The hanging later replaced after Indonesia fell into Japanese Occupation Forces during World War II. The Japanese Occupation Forces government issued Osamu Gunrei No. 1/1942 (Punishments in Accordance of the Law of the Armies) on 2 March 1942, which mandated that executions throughout Indonesia be performed by means of shooting. During the turbulence of the Indonesian National Revolution which resulted into divided territorial control of Indonesia between Netherlands-controlled and Indonesian controlled areas, the execution process divided also. In areas controlled with Netherlands occupation forces, the Netherlands Indies Civil Administration issued Staatsblad 1945 No. 123 (On Capital Punishment), which mandated execution with fire squad to condemned criminals, while in Indonesia-controlled areas used hanging to execute the condemned criminals. After the recognition of Indonesian independence, the criminal code still split into two between the Indonesian-controlled areas and areas formerly controlled NICA until 1958. Due to this, on 20 September 1958, the Indonesia Government issued Law No. 73/1958, to impose Law No. 1/1946 to all Indonesia, and since then Indonesia using hanging. The use of hanging retained from 1958 to 1964. On 27 April 1964, Law No. 2/PNPS/1964 issued to replace hanging with execution by firing squad. Although the Article No. 11 of Indonesia Criminal Code no longer used since 1964 to present time, the article however used to very extraordinary cases. The last known recorded hangings was applied to the Komando Jihad ringleaders, Imran bin Muhammad Zein, Salman Hafidz, and Maman Kusmayadi for their involvements in Cicendo incident [id] and subsequent Garuda Indonesia Flight 206 Hijacking, firsts of jihadism-motivated terrorism acts in Indonesia. They were sentenced under very harsh anti-subversion law Law No. 11/PNPS/1963 (On Eradication of Subversive Activities) in 1981 and sent to gallows. With this law, Imran was executed in late 1983, Salman in early February 1985, and finally Maman in 12 September 1986. All of them executed at classified government facility somewhere at the foot of Tangkuban Perahu, West Java. The Law No.11/PNPS/1963 was notable as one of harshest laws ever made in Indonesia, as it ignored Lex posteriori derogat legi priori and Lex specialis derogat legi generali doctrines to any subversive activities and any activities deemed to be threatening the ruling government (written explicitly in Article No. 19, Law No. 11/PNPS/1963) and enabling the government to impose the harshest possible punishments for said activities (Article No. 13, Law No. 11/PNPS/1963), enabling hanging to be applied for criminals convicted in subversion acts. The Law No. 11/PNPS/1963 itself repealed by Law No. 26/1999 on 19 May 1999, 13 years after the last hanging.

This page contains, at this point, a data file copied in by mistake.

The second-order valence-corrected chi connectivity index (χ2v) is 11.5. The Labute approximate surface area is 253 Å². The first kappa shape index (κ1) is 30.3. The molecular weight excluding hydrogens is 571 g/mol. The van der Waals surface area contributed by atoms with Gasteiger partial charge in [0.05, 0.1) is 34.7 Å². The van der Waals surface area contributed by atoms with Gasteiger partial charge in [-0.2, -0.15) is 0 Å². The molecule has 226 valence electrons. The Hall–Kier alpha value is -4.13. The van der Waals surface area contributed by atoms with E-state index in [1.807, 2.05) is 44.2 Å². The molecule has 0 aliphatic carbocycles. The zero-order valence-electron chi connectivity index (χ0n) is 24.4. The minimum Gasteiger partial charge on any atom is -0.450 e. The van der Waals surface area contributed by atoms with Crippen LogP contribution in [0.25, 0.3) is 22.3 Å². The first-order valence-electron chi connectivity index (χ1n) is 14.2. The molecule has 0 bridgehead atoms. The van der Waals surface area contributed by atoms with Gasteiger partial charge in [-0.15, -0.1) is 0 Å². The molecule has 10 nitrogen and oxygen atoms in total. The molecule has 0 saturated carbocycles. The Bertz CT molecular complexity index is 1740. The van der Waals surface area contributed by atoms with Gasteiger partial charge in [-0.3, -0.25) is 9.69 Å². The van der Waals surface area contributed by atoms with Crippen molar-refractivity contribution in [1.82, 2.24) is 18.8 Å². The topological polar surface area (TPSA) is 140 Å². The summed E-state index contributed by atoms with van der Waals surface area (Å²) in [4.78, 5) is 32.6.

In 2007, the Indonesian Constitutional Court (Mahkamah Konstitusi Republik Indonesia) upheld the constitutionality of the death penalty for drug cases, by a vote of six to three. The case was brought by prisoners sentenced to death for drug crimes, including some of the Bali Nine, a group of Australian citizens sentenced to prison and the death penalty for drug trafficking in Bali in 2005.
The following is a list of the criminal offences that carry the death penalty in Indonesia:
Indonesia Criminal Code (Indonesian: Kitab Undang-Undang Hukum Pidana) is Law No. 1/1946, and amended several times by: (1) Law No. 8/1951, (2) Law No. 73/1958, (3) Law No. 1/1960, (4) Government Regulation in Lieu of Law No. 16/1960, (5) Government Regulation in Lieu of Law No. 18/1960, (6) Law No. 8/1961, (7) Law No. 7/1974, (8) Law No. 4/1976, and (9) Law No. 27/1999. In the code, criminal offences can be punishable by death are:
Following criminal offences are not regulated in Indonesia Criminal Code, but in other laws. Violation of these criminal offences resulted in punishment by death.
Indonesia Military Criminal Code (Indonesian: Kitab Undang-Undang Hukum Pidana Militer) is Staatsblad 1934 No. 167, and revised and amended several times with (1) Law No. 39/1947, (2) Law No. 5/1950, and (3) Law No. 31/1997. It listed several offences that punishable by death. The offences are:
Despite already become part of Indonesian justice system since the independence, the first civilian execution in Indonesia was performed in 1978. Oesin Bestari, a goat butcher from Mojokerto was the first criminal condemned with death penalty in Post-independence Indonesia. He was convicted in 1964 after murdered six persons, with all of his victims were his business partners. He was executed on 14 September 1978 in a section of Kenjeran Beach, Surabaya.